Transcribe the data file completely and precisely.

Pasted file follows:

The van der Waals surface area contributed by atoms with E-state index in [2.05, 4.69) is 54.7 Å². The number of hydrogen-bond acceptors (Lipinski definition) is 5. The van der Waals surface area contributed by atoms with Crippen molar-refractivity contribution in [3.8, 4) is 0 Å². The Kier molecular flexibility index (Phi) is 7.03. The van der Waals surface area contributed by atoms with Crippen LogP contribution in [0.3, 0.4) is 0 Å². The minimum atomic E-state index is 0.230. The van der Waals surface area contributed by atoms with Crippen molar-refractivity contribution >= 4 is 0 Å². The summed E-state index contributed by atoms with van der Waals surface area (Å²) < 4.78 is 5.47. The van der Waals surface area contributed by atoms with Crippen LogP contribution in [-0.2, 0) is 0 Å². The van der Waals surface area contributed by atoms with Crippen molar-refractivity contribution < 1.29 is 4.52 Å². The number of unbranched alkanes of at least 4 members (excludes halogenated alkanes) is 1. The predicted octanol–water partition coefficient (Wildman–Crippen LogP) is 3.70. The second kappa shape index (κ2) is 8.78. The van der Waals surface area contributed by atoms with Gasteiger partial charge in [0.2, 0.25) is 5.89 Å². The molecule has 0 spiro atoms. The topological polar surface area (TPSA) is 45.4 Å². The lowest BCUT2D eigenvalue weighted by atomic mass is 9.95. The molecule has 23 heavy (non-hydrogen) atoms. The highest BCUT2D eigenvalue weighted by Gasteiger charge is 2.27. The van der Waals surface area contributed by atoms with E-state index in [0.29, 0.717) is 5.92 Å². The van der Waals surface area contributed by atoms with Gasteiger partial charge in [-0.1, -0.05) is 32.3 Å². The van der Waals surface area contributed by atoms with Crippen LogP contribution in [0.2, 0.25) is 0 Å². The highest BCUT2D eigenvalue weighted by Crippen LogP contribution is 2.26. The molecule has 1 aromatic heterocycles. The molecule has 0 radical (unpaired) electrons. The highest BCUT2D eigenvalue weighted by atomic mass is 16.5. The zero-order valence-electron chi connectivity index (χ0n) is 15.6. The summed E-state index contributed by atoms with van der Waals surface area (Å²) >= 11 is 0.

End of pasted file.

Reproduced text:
The van der Waals surface area contributed by atoms with E-state index in [2.05, 4.69) is 54.7 Å². The number of hydrogen-bond acceptors (Lipinski definition) is 5. The van der Waals surface area contributed by atoms with Crippen molar-refractivity contribution in [3.8, 4) is 0 Å². The Kier molecular flexibility index (Phi) is 7.03. The van der Waals surface area contributed by atoms with Crippen LogP contribution in [0.3, 0.4) is 0 Å². The minimum atomic E-state index is 0.230. The van der Waals surface area contributed by atoms with Crippen molar-refractivity contribution >= 4 is 0 Å². The summed E-state index contributed by atoms with van der Waals surface area (Å²) < 4.78 is 5.47. The van der Waals surface area contributed by atoms with Crippen LogP contribution in [-0.2, 0) is 0 Å². The van der Waals surface area contributed by atoms with Crippen molar-refractivity contribution < 1.29 is 4.52 Å². The number of unbranched alkanes of at least 4 members (excludes halogenated alkanes) is 1. The predicted octanol–water partition coefficient (Wildman–Crippen LogP) is 3.70. The second kappa shape index (κ2) is 8.78. The van der Waals surface area contributed by atoms with Gasteiger partial charge in [0.2, 0.25) is 5.89 Å². The molecule has 0 spiro atoms. The topological polar surface area (TPSA) is 45.4 Å². The lowest BCUT2D eigenvalue weighted by atomic mass is 9.95. The molecule has 23 heavy (non-hydrogen) atoms. The highest BCUT2D eigenvalue weighted by Gasteiger charge is 2.27. The van der Waals surface area contributed by atoms with E-state index in [0.29, 0.717) is 5.92 Å². The van der Waals surface area contributed by atoms with Gasteiger partial charge in [-0.1, -0.05) is 32.3 Å². The van der Waals surface area contributed by atoms with Crippen LogP contribution in [0.2, 0.25) is 0 Å². The highest BCUT2D eigenvalue weighted by Crippen LogP contribution is 2.26. The molecule has 1 aromatic heterocycles. The molecule has 0 radical (unpaired) electrons. The highest BCUT2D eigenvalue weighted by atomic mass is 16.5. The zero-order valence-electron chi connectivity index (χ0n) is 15.6. The summed E-state index contributed by atoms with van der Waals surface area (Å²) >= 11 is 0.